No matter how good a leader you are, you can always improve.
The next time you enter a difficult conversation in the workplace, here are four leadership exercises you can try that will improve your communication skills and your ability to influence your team.
1. Softening the Blow
Delivering bad news to employees is tough. It’s even harder when you don’t agree with the message or decision you’re communicating—like telling a star performer that they’re being passed over for a promotion.
To make sure that the news lands more smoothly, preface your communication with an accusations audit. As a brief refresher, an accusations audit is a negotiation tool wherein you figure out the negative things the other person might say or think and confront them head-on. It’s a way to clear out the mental obstacles and dissolve the negatives before getting down to business.
I practice this technique all the time when I’m checking into a hotel. I’m about to make your day that much harder, I tell the clerk. You’re probably going to think I’m another needy traveler who expects you to cater to my every whim.
What’s going through their mind at this point? It’s probably racing. What is this guy going to tell me? Did he drive his car into the hotel? Does he have a dead body in his suitcase?
When it comes time to make my ask, it’s much better received: Would it be ridiculous if I asked you if I could check in early?
Not only are they going to let me check in early, but they’re also going to upgrade my suite.
2. Engaging an Employee by Asking Them How They’re Doing
Everyone asks everyone else how they’re doing.
But here’s a little secret: Nobody really cares how anyone else is doing, in case you hadn’t noticed.
Though people hear others ask them how they’re doing all the time, they rarely (if ever) hear it from someone who’s genuinely interested in their response. Which leads to a great leadership exercise: Ask your employees how they are doing and when they respond, use a label or mirror to get more information.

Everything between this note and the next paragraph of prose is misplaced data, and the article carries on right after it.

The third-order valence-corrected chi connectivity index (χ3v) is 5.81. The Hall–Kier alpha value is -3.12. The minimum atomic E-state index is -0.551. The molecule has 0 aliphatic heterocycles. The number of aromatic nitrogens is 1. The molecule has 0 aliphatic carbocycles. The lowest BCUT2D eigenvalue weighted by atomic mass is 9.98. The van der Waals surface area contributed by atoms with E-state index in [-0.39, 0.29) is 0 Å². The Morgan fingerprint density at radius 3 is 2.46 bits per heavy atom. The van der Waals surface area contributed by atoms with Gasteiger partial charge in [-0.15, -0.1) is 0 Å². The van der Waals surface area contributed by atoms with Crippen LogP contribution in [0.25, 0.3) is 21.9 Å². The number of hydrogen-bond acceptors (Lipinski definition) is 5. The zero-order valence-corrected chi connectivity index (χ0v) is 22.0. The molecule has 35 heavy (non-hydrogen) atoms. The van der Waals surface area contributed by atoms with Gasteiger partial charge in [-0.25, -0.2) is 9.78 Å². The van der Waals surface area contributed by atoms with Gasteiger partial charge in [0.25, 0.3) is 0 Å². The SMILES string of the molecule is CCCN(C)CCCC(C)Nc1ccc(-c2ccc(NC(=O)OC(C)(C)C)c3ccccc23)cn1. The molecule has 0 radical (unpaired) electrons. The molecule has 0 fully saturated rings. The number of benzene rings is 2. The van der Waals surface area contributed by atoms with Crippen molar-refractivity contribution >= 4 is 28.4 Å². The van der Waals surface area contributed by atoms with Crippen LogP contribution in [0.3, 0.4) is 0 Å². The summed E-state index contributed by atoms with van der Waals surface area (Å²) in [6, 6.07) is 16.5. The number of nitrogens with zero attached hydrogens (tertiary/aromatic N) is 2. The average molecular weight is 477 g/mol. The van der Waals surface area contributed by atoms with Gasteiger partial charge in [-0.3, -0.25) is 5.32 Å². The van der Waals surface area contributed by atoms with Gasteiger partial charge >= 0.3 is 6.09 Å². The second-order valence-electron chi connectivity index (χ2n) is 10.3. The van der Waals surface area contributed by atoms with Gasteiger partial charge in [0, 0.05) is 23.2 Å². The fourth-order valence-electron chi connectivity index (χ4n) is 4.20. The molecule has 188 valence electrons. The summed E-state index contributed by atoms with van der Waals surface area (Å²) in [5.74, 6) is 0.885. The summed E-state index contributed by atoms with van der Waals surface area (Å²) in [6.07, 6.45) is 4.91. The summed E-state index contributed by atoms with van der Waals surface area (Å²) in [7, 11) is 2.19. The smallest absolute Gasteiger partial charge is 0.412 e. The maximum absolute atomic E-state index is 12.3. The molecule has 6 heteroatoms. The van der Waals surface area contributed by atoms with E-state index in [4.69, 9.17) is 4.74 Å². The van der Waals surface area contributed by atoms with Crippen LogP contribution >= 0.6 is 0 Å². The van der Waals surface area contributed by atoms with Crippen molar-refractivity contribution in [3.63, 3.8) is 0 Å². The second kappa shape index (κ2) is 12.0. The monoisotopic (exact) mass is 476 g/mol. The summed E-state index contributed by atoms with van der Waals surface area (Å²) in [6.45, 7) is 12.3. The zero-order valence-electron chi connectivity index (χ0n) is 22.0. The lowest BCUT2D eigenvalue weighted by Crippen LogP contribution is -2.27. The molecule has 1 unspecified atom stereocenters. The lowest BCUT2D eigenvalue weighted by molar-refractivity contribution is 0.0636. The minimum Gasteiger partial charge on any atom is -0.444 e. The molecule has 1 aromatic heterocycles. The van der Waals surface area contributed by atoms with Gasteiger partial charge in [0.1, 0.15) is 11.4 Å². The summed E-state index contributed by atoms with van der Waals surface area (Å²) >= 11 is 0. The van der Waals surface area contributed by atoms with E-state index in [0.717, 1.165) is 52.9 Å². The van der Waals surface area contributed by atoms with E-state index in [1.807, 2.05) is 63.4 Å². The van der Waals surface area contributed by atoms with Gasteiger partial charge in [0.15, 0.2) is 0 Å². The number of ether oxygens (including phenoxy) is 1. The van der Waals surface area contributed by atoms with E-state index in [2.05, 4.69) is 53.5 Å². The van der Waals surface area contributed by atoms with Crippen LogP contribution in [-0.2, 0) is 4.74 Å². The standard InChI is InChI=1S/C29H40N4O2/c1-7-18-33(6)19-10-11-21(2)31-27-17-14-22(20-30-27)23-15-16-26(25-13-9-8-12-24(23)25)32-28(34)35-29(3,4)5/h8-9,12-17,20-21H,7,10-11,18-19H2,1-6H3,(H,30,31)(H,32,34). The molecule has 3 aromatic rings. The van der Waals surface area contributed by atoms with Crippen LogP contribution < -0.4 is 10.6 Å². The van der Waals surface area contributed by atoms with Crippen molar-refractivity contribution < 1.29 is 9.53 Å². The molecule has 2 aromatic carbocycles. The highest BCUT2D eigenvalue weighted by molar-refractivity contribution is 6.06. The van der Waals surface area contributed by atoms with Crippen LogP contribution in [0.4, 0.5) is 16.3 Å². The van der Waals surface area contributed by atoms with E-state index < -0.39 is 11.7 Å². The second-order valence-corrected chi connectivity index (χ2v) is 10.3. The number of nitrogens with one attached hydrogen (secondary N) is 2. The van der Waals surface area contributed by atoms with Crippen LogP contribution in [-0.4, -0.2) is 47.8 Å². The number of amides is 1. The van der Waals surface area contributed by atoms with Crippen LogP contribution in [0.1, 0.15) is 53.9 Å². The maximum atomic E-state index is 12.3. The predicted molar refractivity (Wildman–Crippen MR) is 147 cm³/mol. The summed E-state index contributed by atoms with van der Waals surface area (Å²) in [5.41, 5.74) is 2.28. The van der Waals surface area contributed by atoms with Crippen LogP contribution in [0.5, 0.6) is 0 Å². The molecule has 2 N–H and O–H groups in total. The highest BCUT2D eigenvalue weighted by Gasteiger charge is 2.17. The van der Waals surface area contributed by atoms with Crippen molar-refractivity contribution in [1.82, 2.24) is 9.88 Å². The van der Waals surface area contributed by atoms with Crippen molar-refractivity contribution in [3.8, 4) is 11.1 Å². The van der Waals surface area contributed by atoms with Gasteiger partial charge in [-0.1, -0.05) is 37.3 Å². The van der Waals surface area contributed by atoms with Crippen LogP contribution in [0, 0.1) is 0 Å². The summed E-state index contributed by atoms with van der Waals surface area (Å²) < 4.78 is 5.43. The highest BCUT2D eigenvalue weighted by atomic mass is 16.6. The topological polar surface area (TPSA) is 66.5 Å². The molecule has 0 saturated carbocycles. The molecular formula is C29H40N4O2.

For example, your employee might say, I’m doing good. But their tone might indicate otherwise. Doing good? you might respond, using a mirror. Well, I’ve got a lot on my plate right now and this client is giving me a hard time, but I can’t complain. Using a label, you might then say, It sounds like you’ve been under the gun since you got here.
This exercise can exude genuine curiosity—which can help you form stronger relationships with your employees and, in turn, develop trust-based influence.
3. Practicing the Art of Saying No
We know that you’re the nicest person in the world. Even so, there are times when you need to say no. Maybe there are staffing issues or budgetary restraints. Whatever the case may be, and although you do want to encourage collaboration, sometimes decisions have to be made, and you need to put your foot down and execute.
To the other side, a no can be demoralizing. You need to understand the impact that word can have. You can make sure your noes land more smoothly by setting them up with Tactical Empathy.
The Black Swan Group teaches the four phases of no:
- It sounds like you’re in a tough spot. I’m sorry. I’m afraid I can’t do that.
What you’ve done here is used Tactical Empathy and labels to soften the no.
- I’m sorry. That just doesn’t work for me.
Here, you’re being a little more direct but still softening the no with sorry
- I understand your position, but how am I supposed to do that?
The third phase works great when you’re renegotiating your power bill or cell phone bill. Try this one when the person on the other side says something like, Our company policy states that we charge customers like you this much.
- I’m sorry. No.
Sometimes, people don’t get it. And you have to take it to the next level. The fourth and final phase is a succinct no. Deliver it gently.
Each of these noes is designed to be used in succession. Moving on to the next phase is predicated on how much pushback you get from the previous no.
The key point here is that there are four different ways to say no—and each needs to be used at the appropriate time.
4. Shutting the Front Door
Never forget that it’s not about you, it’s about them. Make sure you’re not the one who’s talking all the time.
Here, dynamic silence can be your friend. Keeping your mouth shut can go a long way toward helping you extract more information from your direct reports.
So stop talking, and maintain eye contact. Let the silence brew—until it becomes so uncomfortable that your employee will have no choice but to voluntarily give you more information.
Practice Makes Perfect—So Get Your Reps In
All of these skills can be practiced in low-stakes environments—like when you order a sandwich at the deli. That way, when you get into a difficult conversation with a direct report or a colleague or a peer, you’ll be ready.
It takes somewhere between 64 and 67 repetitions to develop a new habit. So try these skills out. By the end of three weeks, you should be close to the point that it becomes muscle memory.